A prominent Tether client said the company is lending new stablecoins in exchange for cryptocurrencies – a claim that further challenges Tether’s founding promise that it only uses real dollars to issue its tokens.
Alex Mashinsky, whose crypto lending platform Celsius Network has borrowed from Tether and considers it an equity investor, told the Financial Times that, as part of a loan deal, Tether issued its so-called USDT units in exchange for well-known cryptocurrencies. .
“If you give them enough collateral, liquid collateral, bitcoin, ethereum, etc. . . they will oppose it, ”he said.
“A new USDT is issued for such loans,” he added, then destroyed when the loan is closed “so that it does not permanently increase the USDT in circulation.”
The comments contrast with Tether’s pledges that it will issue units of the world’s largest stablecoin only in exchange for hard currency.
Tether’s long-standing connection to dollars has been the basis of a $ 70 billion stablecoin that lubricates global crypto transactions and provides a smooth way to enter and exit crypto assets like bitcoin and ethereum. .
The stablecoin operator, which was launched in 2014 and has come under intense regulatory and media scrutiny in recent years, states in its current terms of service that “only cash will be accepted upon ’emission”. The terms, last updated in May 2020, explicitly exclude the acceptance of digital currencies such as bitcoin for payments.
U.S. federal and state regulators fined Tether tens of millions of dollars this year after discovering he had previously misrepresented his reserves. The company has neither admitted nor denied the findings of the Commodity Futures Trading Commission and the New York attorney general’s office. Both cases focused on what Tether did with the dollars it received rather than its issuance process.
The one-for-one for dollars issue is widely seen as a key feature of the stablecoins industry and was a focal point of Tether’s whitepaper when it launched seven years ago. An executive at a US crypto platform said he understands that “the only thing you should be able to use to create and redeem is [USDT] is the US dollar ”.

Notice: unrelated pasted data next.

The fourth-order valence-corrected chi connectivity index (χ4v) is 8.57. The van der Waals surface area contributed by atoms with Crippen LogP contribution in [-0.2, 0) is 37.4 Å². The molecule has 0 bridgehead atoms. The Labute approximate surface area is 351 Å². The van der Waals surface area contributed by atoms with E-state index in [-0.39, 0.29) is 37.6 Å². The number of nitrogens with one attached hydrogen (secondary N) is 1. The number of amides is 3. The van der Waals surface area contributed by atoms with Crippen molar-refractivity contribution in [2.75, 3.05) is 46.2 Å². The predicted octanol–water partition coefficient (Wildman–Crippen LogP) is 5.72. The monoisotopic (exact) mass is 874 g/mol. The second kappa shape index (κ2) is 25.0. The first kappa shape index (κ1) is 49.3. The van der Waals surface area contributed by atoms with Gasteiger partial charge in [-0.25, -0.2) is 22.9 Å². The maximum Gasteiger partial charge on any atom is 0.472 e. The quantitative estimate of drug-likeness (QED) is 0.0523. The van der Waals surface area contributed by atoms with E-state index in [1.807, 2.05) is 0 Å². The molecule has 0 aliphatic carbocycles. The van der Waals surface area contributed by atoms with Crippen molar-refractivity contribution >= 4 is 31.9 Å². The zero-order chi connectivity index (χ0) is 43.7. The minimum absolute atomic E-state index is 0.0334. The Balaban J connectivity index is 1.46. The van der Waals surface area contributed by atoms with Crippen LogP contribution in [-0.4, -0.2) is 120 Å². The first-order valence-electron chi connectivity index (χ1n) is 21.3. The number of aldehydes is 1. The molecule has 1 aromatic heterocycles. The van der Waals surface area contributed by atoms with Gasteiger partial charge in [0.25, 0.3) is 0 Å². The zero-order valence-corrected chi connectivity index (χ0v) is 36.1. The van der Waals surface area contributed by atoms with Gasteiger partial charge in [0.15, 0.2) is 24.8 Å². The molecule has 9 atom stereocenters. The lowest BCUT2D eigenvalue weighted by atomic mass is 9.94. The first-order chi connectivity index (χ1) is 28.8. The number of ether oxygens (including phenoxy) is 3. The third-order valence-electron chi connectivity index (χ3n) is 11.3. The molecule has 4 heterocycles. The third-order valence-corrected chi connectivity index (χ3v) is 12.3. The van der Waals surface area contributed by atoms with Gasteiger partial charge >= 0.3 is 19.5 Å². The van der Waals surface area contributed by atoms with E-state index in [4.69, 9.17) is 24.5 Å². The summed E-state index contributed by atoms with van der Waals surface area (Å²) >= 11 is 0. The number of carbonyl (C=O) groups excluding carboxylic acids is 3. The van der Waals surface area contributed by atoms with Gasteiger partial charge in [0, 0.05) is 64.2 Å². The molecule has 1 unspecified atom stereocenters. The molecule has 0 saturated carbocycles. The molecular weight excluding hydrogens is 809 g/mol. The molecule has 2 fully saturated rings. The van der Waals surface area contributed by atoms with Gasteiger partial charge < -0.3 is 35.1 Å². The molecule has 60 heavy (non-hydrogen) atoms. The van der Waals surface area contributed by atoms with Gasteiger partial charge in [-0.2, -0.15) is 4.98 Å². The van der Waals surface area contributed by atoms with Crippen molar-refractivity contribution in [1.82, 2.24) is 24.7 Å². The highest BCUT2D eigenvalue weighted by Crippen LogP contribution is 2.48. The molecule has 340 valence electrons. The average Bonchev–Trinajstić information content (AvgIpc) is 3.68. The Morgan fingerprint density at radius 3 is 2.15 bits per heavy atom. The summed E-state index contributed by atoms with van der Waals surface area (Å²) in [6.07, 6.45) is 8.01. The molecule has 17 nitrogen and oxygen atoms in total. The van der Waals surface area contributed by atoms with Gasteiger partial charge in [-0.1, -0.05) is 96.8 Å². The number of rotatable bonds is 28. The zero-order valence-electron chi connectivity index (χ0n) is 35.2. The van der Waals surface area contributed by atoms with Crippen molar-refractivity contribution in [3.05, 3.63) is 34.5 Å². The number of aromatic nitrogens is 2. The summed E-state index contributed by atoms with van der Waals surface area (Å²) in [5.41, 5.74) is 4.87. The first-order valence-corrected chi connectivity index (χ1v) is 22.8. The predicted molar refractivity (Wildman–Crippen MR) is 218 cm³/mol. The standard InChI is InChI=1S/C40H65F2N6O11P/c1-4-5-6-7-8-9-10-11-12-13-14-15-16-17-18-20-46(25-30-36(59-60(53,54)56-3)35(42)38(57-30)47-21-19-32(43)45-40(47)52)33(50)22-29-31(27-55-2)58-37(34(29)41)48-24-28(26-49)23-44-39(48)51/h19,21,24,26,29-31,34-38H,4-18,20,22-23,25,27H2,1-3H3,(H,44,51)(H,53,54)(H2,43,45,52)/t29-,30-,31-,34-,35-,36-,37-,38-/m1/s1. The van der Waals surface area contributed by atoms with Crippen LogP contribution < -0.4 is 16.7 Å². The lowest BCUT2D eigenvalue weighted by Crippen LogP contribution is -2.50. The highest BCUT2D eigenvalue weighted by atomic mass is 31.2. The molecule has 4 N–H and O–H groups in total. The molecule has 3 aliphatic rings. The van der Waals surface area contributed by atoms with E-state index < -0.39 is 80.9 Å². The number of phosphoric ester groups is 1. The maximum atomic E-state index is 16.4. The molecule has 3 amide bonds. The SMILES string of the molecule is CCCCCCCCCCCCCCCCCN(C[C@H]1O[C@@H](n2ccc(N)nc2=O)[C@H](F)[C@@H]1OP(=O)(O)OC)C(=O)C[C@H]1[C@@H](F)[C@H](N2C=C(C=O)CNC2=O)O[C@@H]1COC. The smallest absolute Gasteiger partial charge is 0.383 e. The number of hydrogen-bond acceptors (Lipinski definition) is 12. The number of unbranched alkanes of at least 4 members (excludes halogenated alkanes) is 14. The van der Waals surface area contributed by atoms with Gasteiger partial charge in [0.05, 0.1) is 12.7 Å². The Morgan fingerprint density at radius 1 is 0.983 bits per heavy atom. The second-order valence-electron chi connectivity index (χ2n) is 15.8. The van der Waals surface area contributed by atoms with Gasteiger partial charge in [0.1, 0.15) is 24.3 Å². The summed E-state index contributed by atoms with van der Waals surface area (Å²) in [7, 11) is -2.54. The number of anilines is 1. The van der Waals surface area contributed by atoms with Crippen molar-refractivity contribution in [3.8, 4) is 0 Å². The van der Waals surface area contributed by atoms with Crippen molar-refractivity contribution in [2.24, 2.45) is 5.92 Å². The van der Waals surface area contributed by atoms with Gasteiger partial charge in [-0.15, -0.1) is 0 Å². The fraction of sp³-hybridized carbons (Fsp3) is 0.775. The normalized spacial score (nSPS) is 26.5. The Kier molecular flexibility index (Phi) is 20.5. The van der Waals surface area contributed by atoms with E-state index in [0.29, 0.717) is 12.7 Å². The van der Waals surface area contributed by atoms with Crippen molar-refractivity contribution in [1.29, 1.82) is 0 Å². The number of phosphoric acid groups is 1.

Regardless of its terms of service, in an “introduction” to its issuance process released in May of this year, Tether used broader language to describe how USDT is put into circulation from its inventory.
The alphabet book indicates that “newly issued [USDT] must be backed by a guarantee ”and that“ redeemed [USDT] the tokens are not put back into circulation unless new guarantees have been provided ”.
Asked for comment by the FT, Tether has repeatedly declined to provide details on how its USDT loans work or whether it is issuing new tokens through the program.
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“We have a small group of selected clients who borrow USDT in exchange for collateral. These loans are secured by collateral held by Tether representing well over 100% of the loan proceeds and earn monthly interest, ”Tether said, adding that no loans had been made to affiliated entities.
“Our loan program was first disclosed long ago in the allocation of our reserves and it is no secret. The extent of the program is currently disclosed in our Insurance Opinions, published quarterly. . . This practice is common to other stablecoin issuers. This loan is made in a tight, efficient, secure and profitable manner, ”the company added.
Tether’s reserve disclosures show that about 4% of its total assets, or $ 2.5 billion, as of June this year were “secured loans,” up from 12.6% earlier in the year. The disclosures do not distinguish whether the loans were made by lending USDT in exchange for collateral or by lending dollars that other clients had paid when purchasing USDT.
Mashinsky said USDT loans are typically at least 30% oversized, with the amount varying depending on market volatility. “If bitcoin goes down, they give us a margin call [and then] we have to give them more bitcoins, ”he added. Earlier this month, Bloomberg reported that Celsius had borrowed $ 1 billion in USDT from Tether.
Tether is fighting a class action lawsuit in the United States that alleges it issued USDT without any support in order to make bitcoin purchases as part of a market manipulation program. The company has denied the allegations, calling the case a “mess” and “a clumsy attempt to steal money”. Last month, the federal judge handling the case dismissed half of the complaints but allowed the others to continue.